Tuesday, November 17, 2015

Macross 7

I'm working my way through the various Macross anime series, as I've mentioned previously. Between the original series and Macross Plus, I'd been enjoying myself thus far. Then I started on Macross 7.
You know the old saying, "if you can't say something nice, don't say anything at all"? Following that sentiment, all I'd be able to say about Macross 7 is "some of the songs weren't too bad." This is the Internet, though, where saying things that aren't nice is practically a requirement, so here goes.

The general idea behind Macross 7 sounds promising. About 40 years after the events of the original series, a colonization fleet sets out from Earth on its way to the galactic core. This is the 7th of the Macross-class colonization ships (thus the series name), a huge ship capable of carrying a million colonists. That leaves plenty of opportunity for both military and civilian story-lines, and lots of options for both internal and external conflict. An opportunity that unfortunately is missed.

It seems the writers took a look at the original Macross series, saw "alien threat that the military can't handle being neutralized by a civilian singer", and decided to hit the viewer over the head with that premise. As far as I'm concerned, that was a minor plot device in the original Macross series. The real appeal of that original series lay in humanity dealing with alien contact (at the macro level) and the "dream girl vs the girl right in front of you" relationship struggles of Hikaru (at the personal level). Macross 7 takes the "singing vs aliens" part and elevates it from a minor component to the entire premise for the series.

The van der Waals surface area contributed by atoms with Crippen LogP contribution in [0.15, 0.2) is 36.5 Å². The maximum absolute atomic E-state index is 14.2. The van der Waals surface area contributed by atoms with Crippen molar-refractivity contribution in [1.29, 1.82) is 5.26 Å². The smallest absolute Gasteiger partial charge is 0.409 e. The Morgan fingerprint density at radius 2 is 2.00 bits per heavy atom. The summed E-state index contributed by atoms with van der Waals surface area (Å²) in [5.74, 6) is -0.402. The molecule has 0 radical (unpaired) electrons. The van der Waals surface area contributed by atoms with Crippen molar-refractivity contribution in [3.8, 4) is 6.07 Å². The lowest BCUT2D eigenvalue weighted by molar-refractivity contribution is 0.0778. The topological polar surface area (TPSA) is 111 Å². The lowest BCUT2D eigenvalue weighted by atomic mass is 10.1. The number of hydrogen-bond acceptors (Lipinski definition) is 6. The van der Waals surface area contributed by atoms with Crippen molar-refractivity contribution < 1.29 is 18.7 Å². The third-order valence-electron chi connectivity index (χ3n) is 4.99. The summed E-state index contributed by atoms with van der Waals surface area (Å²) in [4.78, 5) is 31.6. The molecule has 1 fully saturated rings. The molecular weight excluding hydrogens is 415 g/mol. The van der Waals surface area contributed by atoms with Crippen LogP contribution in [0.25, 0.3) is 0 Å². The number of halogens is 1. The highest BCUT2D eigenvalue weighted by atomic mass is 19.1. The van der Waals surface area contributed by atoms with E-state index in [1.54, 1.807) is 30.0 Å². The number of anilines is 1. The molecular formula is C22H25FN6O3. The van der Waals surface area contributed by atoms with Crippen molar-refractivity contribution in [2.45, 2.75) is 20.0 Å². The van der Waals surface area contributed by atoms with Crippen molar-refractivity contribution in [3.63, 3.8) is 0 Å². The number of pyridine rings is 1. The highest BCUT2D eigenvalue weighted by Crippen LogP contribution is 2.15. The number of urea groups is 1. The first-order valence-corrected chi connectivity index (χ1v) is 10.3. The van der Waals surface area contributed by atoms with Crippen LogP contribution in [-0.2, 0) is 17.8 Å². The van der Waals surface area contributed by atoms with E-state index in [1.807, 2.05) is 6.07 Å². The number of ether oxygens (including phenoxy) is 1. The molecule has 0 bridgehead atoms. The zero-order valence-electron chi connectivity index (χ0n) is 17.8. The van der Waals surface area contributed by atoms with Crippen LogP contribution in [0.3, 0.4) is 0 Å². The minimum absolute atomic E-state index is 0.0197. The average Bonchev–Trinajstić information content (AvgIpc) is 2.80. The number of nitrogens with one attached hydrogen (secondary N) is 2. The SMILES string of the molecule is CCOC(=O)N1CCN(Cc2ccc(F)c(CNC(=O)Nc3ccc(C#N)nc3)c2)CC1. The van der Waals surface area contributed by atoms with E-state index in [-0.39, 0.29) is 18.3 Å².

To make things worse, the central characters that the show's writers chose to build the story around are just awful. One: Basara, a socially isolated musician, who just happens to also be an amazing hoverbike rider/street fighter/fighter pilot, who constantly interferes in military matters and runs out on his friends. Two: Mylene, the spoiled teenage daughter of the military and civilian leaders of the fleet, constantly complaining about her protective bodyguards, being shopped around to older men by her mother for an arranged marriage.

The way this series theme is executed is awful as well. From the very first episode, Basara jumps into an unauthorized Valkyrie fighter (controlled by a guitar, for some reason) and flies out into the middle of battle, and proceeds to sing at the enemy. This appears to upset everyone on his side, from his band-mates to the military, though it causes only mild confusion to the enemy. And he does it repeatedly, episode after episode, for no obvious reason except possibly that he's an idiot.

The one moderately decent aspect of Macross 7 is that some of the music is fairly decent, as far as synth-pop-rock goes. But like almost all music used in television shows, the same songs are re-used so often that you'll be heartily sick of hearing them. Even watching only the first few episodes, I went from "hey, that Planet Dance tune is decent" to "oh, please, not Planet Dance again." Repetition takes the music from "moderately decent" to "painful to hear."

Any of this by itself would be annoying, but not enough to kill a series for me. I've watched a lot of bad characters in order to enjoy a well-built world or interesting premise, and suffered through plenty of cheesy worlds because the characters were great. But I suffer through the bad parts in order to enjoy the good, so when all the parts are bad...well, that's not worth the time. I only made it through 9 episodes (of 49, plus various follow-ups) before I gave up and went to read the series synopsis instead of suffering through watching the actual show. Apparently they do eventually work in some reasoning behind the singing-in-battle, and marry it up to the military side of things. I'm pretty glad I didn't get that far, because the "Sound Force" brigade that both Basara and Mylene join sounds fairly awful.

The fact that Macross 7 generated several years worth of an anime series, films, and OVAs means that someone must have liked it. I can't say I understand why.

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